Science As Detective Work: The Case of the Dying Racehorse Foals

It is sometimes difficult to tell the difference between scientific investigation and good detective work. This spring, scientists were called in to solve a mystery that Sherlock Holmes would have enjoyed.

Our mystery starts in April in Kentucky, the Bluegrass State. At this time of year, the lush pastures of Kentucky’s many horse farms become filled with thoroughbred mares and their leggy foals. Kentucky is the acknowledged center of thoroughbred horse breeding in the United States, a 1.2 billion dollar industry. Normally about 10,000 thoroughbred foals are born in Kentucky each year.

This April, in horse farms all over Kentucky, newly pregnant mares began to abort unborn fetuses in the first trimester of pregnancy. Foals also began to die unexpectedly soon after birth, some surviving only a few days. A certain number of stillborn or weak foals is to be expected, but not this wave of death.

There were few clues as to the cause of the problem. It seemed to affect all horse breeds and bloodlines, and so probably isn’t due to bad genes. A similar problem arose in 1980-81, when many unexplained horse deaths occurred. That mystery has never been solved.

Veterinarians dubbed the illness causing hundreds of Kentucky mares to deliver stillborn or weak foals “mare reproductive loss syndrome.”

How widespread is mare reproductive syndrome? An alarming 497 of this year’s foals had died by May 18. The number of lost fetuses is unknown, but much larger — roughly one out of 20 foals due to be born this spring has aborted or been stillborn. During May, the University of Kentucky Diagnostic lab was receiving 20+ dead foals/fetuses a day. Financial losses are estimated to be at least $225 million. Only now is the wave of foal death subsiding.

Breeders, after eliminating heredity and veterinary procedures as possible causes, focused on pastures. The weather this spring in Kentucky has been abnormal, with warm weather followed by a hard freeze and unusually dry conditions. This suggests a working hypothesis: Perhaps the unusual weather has encouraged mold to grow on the grass the horses have been eating. Mold can produce powerful mycotoxins, poisons that could easily harm the reproduction of animals eating the toxins.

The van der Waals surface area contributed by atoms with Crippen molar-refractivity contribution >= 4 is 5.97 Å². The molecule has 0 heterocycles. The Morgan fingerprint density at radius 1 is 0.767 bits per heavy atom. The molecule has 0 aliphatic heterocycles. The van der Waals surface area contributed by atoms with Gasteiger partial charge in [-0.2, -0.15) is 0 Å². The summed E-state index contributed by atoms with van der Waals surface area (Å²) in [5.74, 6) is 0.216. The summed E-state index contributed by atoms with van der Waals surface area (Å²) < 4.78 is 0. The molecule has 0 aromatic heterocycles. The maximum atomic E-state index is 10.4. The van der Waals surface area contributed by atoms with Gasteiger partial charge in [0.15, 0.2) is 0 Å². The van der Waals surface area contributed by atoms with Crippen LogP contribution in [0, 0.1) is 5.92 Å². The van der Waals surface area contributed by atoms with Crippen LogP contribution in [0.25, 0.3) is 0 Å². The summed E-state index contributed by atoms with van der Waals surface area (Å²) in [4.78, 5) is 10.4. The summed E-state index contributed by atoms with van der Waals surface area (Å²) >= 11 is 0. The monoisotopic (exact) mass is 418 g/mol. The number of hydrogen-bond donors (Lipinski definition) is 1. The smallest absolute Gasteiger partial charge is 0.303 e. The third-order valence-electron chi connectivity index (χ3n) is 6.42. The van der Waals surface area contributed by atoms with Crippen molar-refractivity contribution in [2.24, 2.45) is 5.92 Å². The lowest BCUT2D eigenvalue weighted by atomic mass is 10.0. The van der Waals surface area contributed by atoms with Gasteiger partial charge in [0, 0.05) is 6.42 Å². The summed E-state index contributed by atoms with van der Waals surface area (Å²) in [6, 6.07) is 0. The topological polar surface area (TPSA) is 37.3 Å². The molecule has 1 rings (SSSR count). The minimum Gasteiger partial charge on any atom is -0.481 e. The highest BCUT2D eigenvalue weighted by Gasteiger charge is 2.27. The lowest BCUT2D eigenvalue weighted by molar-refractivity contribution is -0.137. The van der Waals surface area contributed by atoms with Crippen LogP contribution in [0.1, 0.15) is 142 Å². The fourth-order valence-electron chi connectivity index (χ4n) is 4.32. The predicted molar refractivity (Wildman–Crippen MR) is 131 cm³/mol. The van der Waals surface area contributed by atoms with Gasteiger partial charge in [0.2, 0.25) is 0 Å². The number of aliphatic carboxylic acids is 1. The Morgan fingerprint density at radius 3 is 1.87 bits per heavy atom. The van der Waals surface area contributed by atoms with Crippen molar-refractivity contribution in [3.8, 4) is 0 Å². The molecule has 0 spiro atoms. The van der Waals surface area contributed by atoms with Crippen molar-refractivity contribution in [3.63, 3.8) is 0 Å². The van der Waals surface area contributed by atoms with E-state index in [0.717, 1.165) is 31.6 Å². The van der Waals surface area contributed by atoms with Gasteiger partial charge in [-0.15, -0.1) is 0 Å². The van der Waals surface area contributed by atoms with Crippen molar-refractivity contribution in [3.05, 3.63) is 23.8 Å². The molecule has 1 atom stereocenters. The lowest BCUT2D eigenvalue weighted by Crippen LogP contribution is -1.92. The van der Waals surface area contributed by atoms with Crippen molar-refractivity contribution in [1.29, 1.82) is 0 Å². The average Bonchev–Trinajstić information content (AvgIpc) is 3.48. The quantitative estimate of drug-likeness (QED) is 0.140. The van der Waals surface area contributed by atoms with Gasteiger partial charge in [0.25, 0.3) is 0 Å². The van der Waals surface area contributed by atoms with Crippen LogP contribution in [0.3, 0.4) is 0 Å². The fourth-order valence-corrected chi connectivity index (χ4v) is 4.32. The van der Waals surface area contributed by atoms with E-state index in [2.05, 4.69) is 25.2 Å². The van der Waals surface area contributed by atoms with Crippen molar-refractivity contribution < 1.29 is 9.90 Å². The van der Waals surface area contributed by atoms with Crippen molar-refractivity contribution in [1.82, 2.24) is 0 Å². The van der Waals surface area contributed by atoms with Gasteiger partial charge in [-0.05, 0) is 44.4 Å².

Testing this hypothesis, University of Kentucky Agriculture Department investigators looked for mold and mycotoxins on the grass of pastures where foals were dying. They didn’t find any. The mycotoxin hypothesis is wrong.

The investigators did find something else, however, something unexpected. Cyanide.

Cyanide is a deadly poison to all vertebrates. In high concentrations, cyanide binds to a protein called cytochrome oxidase that carries out a key step in respiration. Like throwing a monkey wrench into the gears of an engine, this causes respiration to screech to a halt, no longer able to manufacture the energy-rich ATP molecules that fuel the body’s activities. Within minutes, the brain dies.

The low cyanide concentrations found in Kentucky grass were not enough to kill an adult horse outright, but were plenty enough to kill fetuses and weaken foals.

How did cyanide get onto Kentucky’s pastures? Sherlock Holmes would have loved the answer: caterpillar feces! Here is the train of events that transpired, as the University of Kentucky scientists have pieced it together.

Black cherry trees are common all over Kentucky, and their leaves naturally contain traces of cyanide. Analyzing the leaves, the scientists discovered that the warm dry weather followed by a frost had caused the cyanide levels in the tree leaves to be much higher than usual.

Eastern tent caterpillars eat the leaves of black cherry trees. They are ferocious eaters, and can defoliate a tree in days, eating every leaf. Agronomists have reported a heavy infestation of Eastern tent caterpillars in Kentucky this spring. Laden with cyanide from the leaves they had eaten, the caterpillars left cyanide-laced feces on the surrounding grass. Eating the grass poisoned the mares, killing their foals.

The caterpillar infestation is over, and so is the problem, for this year. In future, breeders will know what to look for. This case is solved.

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